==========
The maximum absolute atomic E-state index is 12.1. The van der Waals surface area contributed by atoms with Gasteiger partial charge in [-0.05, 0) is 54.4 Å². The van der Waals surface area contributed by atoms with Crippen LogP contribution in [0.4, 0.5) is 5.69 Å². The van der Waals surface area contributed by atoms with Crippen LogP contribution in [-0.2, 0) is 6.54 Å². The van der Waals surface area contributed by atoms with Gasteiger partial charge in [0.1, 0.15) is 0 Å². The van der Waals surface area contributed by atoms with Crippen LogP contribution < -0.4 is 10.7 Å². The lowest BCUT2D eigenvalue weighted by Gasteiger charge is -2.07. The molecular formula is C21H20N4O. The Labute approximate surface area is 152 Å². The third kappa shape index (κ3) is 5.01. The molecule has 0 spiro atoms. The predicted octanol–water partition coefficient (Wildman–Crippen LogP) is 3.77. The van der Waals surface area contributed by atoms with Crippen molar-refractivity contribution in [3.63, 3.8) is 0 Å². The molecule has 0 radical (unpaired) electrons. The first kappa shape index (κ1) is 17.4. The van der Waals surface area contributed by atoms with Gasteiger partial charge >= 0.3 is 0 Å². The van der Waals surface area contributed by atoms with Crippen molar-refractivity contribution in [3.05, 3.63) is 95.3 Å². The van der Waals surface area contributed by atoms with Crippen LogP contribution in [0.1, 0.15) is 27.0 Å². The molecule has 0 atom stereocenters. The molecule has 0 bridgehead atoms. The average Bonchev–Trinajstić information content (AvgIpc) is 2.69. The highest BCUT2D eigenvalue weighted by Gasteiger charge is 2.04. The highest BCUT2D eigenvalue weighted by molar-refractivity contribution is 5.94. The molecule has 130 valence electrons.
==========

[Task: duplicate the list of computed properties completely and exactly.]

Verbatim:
The maximum absolute atomic E-state index is 12.1. The van der Waals surface area contributed by atoms with Gasteiger partial charge in [-0.05, 0) is 54.4 Å². The van der Waals surface area contributed by atoms with Crippen LogP contribution in [0.4, 0.5) is 5.69 Å². The van der Waals surface area contributed by atoms with Crippen LogP contribution in [-0.2, 0) is 6.54 Å². The van der Waals surface area contributed by atoms with Gasteiger partial charge in [0.1, 0.15) is 0 Å². The van der Waals surface area contributed by atoms with Crippen LogP contribution < -0.4 is 10.7 Å². The lowest BCUT2D eigenvalue weighted by Gasteiger charge is -2.07. The molecular formula is C21H20N4O. The Labute approximate surface area is 152 Å². The third kappa shape index (κ3) is 5.01. The molecule has 0 spiro atoms. The predicted octanol–water partition coefficient (Wildman–Crippen LogP) is 3.77. The van der Waals surface area contributed by atoms with Crippen molar-refractivity contribution in [3.63, 3.8) is 0 Å². The molecule has 0 radical (unpaired) electrons. The first kappa shape index (κ1) is 17.4. The van der Waals surface area contributed by atoms with Gasteiger partial charge >= 0.3 is 0 Å². The van der Waals surface area contributed by atoms with Crippen molar-refractivity contribution in [3.05, 3.63) is 95.3 Å². The van der Waals surface area contributed by atoms with Crippen LogP contribution in [0.1, 0.15) is 27.0 Å². The molecule has 0 atom stereocenters. The molecule has 0 bridgehead atoms. The average Bonchev–Trinajstić information content (AvgIpc) is 2.69. The highest BCUT2D eigenvalue weighted by Gasteiger charge is 2.04. The highest BCUT2D eigenvalue weighted by molar-refractivity contribution is 5.94. The molecule has 130 valence electrons.